Mother Road 100 Completed 27:38:47
At the Start (Thanks Robin)
Much more to come as I have time.
Looking forward to adding photos as friends that I met on the course send them.
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My goal for this race was very simple: to finish. I had no pre-set time or strategy. I wanted to feel 100 miles of road. This year I have successfully accomplished my goal of tasting both a tough trail 100 mile run and a 100 mile road race. I know what to expect in the future.
1. Hillbillies Bed & Breakfast in Arcadia, OK
2. Drinking my complimentary Choc Beer at 6 am thinking that it was non-alcoholic.
3. Running 78 miles on Route 66 barefoot, the last 22 with my barefoot shoes called FiveFingers.
4. Getting lost...nearly impossible, but possible, with Jon Hulsey. He had a map!
5. Seeing the Carl's Jr. sign at the race finish.
6. The smiling faces and friendly folks found all along the Route.
7. It being so cold at night the water in my Camelbak tube was slushing up.
8. Lots of animals die along Route 66: skunks, armadillos, birds, raccoons, possums, snakes...
9. Meeting up with Louise Mason. Her MOJO helped me tremendously.
10. Running with Tom Christell and having his wife tell me to put on my shoes.
11. Getting a ride back to the airport by the Canadians John, John and Vincent, whom I met briefly at the Round Barn the morning of the race. Thanks.
12. Crossing the finish line with Fred Davis.
13. One can live off Hammer Gels and HEED if one chooses to do so.
14. Big thank you to Cynthia for making some KILLER pecan bars and date bars from scratch for the pre-race POWER. I fed on them all day Friday as I made my way to Arcadia. Thems were GOOD.
My email to the race director:
Thank you for your crazy vision of putting on the Mother Road 100.
That was one unforgettable 24+ hour dose of Oklahoma that I will never forget.
I want to say thank you to all who made this possible. It is truly hard to believe how well everything went for a first time mega-event. Congratulations.
I have some incredible stories. As you know, I ran barefoot. I ran 78 miles barefoot and was feeling great out of the Bristow check-point.
Then we started going along those old sections of Route 66. I must admit, they were by far the biggest challenge for a barefoot runner, but still doable.
Just as I was coming up to the turn where Red and Sharon's BBQ is located I ran into Jon Hulsey who was looking at course maps. I figured this guy knows the way. By the way, out of Bristow, I passed at least 20 runners. I was feeling REAL good and running kept me warm.
Well Jon and I made a terrible mistake. Instead of going up 181st, Jon thought that we had yet another parallel section of old road, so we went left. There were no arrows pointing one way or the other, so I accepted his logic.
Remember I told you how I hated the old road, well this road made the old road sections that we ran on seem like butter. I was in agony, but figured it wouldn't last long as I cursed the texture of what I thought was the old route. On and on and on we went, up and down hills (20/20 tells me that would have been unusual for the Route). Each step draining me. Well, what seemed like miles later, the road finally became a field! We had gone terribly wrong. It was very depressing. My goal of running 100 miles totally barefoot was crushed. Now we had other problems. We were lost, we were cold and we had to go back on the same road. I had to put my back-up shoes on and accept my fate.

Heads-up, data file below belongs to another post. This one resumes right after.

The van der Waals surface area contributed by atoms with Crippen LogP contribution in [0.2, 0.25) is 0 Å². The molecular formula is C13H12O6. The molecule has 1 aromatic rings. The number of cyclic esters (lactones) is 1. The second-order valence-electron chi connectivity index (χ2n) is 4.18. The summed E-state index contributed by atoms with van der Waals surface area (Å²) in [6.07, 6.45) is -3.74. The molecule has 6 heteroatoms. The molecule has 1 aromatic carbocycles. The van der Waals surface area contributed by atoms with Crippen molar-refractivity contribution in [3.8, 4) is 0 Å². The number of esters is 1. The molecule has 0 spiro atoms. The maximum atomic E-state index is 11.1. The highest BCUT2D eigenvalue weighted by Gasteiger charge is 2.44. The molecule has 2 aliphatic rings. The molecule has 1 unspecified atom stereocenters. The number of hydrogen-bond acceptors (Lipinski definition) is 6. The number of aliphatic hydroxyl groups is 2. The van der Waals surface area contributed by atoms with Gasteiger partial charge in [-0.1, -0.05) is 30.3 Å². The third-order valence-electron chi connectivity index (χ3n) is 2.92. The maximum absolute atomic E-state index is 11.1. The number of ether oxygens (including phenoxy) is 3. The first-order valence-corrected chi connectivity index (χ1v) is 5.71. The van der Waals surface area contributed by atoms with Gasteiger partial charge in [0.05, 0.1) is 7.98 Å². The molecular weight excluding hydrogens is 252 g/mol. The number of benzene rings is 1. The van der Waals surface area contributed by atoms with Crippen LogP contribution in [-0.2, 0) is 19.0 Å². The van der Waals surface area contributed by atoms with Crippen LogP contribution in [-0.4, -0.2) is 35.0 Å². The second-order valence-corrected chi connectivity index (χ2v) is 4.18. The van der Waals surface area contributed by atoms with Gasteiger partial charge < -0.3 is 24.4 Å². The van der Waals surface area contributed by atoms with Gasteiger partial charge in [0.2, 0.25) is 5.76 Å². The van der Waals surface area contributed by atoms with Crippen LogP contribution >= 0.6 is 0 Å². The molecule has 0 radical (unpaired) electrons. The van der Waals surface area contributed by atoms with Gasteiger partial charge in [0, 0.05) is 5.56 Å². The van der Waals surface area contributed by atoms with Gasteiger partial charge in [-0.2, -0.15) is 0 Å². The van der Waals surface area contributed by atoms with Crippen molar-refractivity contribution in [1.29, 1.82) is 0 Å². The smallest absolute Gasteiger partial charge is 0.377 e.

Finally, we got back to the intersection of 48 and 181. The police car with the Doc had been looking for us, but Jon was not able to explain where we had gone wrong. We were messed up. I was shivering uncontrollably and luckily got into an official's car and blasted the heater.
From that intersection, we were driven to Taturs by a race official. At Taturs, the Doc took care of my foot and Jon and I regained our composure. It took some persuading, but I was convinced that it was still doable. After sucking down a couple Hammer Gels, we were off again. Much worse for the wear, but not defeated, and I wanted my name on that shirt!!!
Thankfully, the motor started running again, and I was able to make it home. A Carl's Jr. sign never looked so good.
PS. I just finished doing some Google Earth measuring. It turns out that the road Jon and I took dead ended after 1.8 miles (so 3.6 miles out and back), plus, we tried to take another road out and had to turn back, so that added yet another 0.2+ miles. Finally, the road we were on was MUCH more difficult than the highway. At times it was turning into a sandy, rocky, hilly nightmare. My wife said that my favorite dog, Hercules, was whimpering for no reason around the same time I was suffering. I do not exaggerate when I say that that was the toughest stretch of running I have EVER done as far as pain goes.
Photo by Melissa (Warwick Aid Station- Mile 30)
NOTE: A huge thank you to SOLAR COMMUNICATIONS INTERNATIONAL, INC. for helping make this adventure possible.